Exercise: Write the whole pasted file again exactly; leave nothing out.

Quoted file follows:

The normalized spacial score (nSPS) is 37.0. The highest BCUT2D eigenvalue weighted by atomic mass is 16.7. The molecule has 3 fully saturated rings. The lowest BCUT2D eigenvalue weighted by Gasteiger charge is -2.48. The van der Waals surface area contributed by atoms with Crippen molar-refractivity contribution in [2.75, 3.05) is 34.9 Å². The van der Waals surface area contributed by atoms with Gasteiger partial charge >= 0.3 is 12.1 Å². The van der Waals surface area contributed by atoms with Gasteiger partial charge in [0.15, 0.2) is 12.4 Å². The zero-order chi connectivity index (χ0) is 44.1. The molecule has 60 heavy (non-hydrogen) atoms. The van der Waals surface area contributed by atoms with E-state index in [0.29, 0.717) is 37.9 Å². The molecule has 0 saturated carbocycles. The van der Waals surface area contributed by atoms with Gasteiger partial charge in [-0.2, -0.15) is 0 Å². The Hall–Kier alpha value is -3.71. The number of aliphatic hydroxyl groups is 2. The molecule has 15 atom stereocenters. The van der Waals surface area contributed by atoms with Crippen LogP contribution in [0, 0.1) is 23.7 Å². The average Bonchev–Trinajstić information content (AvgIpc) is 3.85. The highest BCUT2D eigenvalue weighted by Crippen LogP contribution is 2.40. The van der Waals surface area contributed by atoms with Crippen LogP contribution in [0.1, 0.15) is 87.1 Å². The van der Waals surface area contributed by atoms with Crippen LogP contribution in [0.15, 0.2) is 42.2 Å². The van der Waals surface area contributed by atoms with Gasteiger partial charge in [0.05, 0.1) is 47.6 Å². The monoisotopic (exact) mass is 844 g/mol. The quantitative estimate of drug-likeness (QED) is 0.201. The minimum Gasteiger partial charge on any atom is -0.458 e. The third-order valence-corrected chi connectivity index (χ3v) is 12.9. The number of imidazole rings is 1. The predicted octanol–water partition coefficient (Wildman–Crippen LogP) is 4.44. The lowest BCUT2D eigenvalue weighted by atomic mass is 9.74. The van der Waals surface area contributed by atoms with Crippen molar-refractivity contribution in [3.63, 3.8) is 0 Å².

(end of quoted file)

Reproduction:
The normalized spacial score (nSPS) is 37.0. The highest BCUT2D eigenvalue weighted by atomic mass is 16.7. The molecule has 3 fully saturated rings. The lowest BCUT2D eigenvalue weighted by Gasteiger charge is -2.48. The van der Waals surface area contributed by atoms with Crippen molar-refractivity contribution in [2.75, 3.05) is 34.9 Å². The van der Waals surface area contributed by atoms with Gasteiger partial charge >= 0.3 is 12.1 Å². The van der Waals surface area contributed by atoms with Gasteiger partial charge in [0.15, 0.2) is 12.4 Å². The zero-order chi connectivity index (χ0) is 44.1. The molecule has 60 heavy (non-hydrogen) atoms. The van der Waals surface area contributed by atoms with E-state index in [0.29, 0.717) is 37.9 Å². The molecule has 0 saturated carbocycles. The van der Waals surface area contributed by atoms with Gasteiger partial charge in [-0.2, -0.15) is 0 Å². The Hall–Kier alpha value is -3.71. The number of aliphatic hydroxyl groups is 2. The molecule has 15 atom stereocenters. The van der Waals surface area contributed by atoms with Crippen LogP contribution in [0, 0.1) is 23.7 Å². The average Bonchev–Trinajstić information content (AvgIpc) is 3.85. The highest BCUT2D eigenvalue weighted by Crippen LogP contribution is 2.40. The van der Waals surface area contributed by atoms with Crippen LogP contribution in [0.1, 0.15) is 87.1 Å². The van der Waals surface area contributed by atoms with Crippen LogP contribution in [0.15, 0.2) is 42.2 Å². The van der Waals surface area contributed by atoms with Gasteiger partial charge in [0.05, 0.1) is 47.6 Å². The monoisotopic (exact) mass is 844 g/mol. The quantitative estimate of drug-likeness (QED) is 0.201. The minimum Gasteiger partial charge on any atom is -0.458 e. The third-order valence-corrected chi connectivity index (χ3v) is 12.9. The number of imidazole rings is 1. The predicted octanol–water partition coefficient (Wildman–Crippen LogP) is 4.44. The lowest BCUT2D eigenvalue weighted by atomic mass is 9.74. The van der Waals surface area contributed by atoms with Crippen molar-refractivity contribution in [3.63, 3.8) is 0 Å².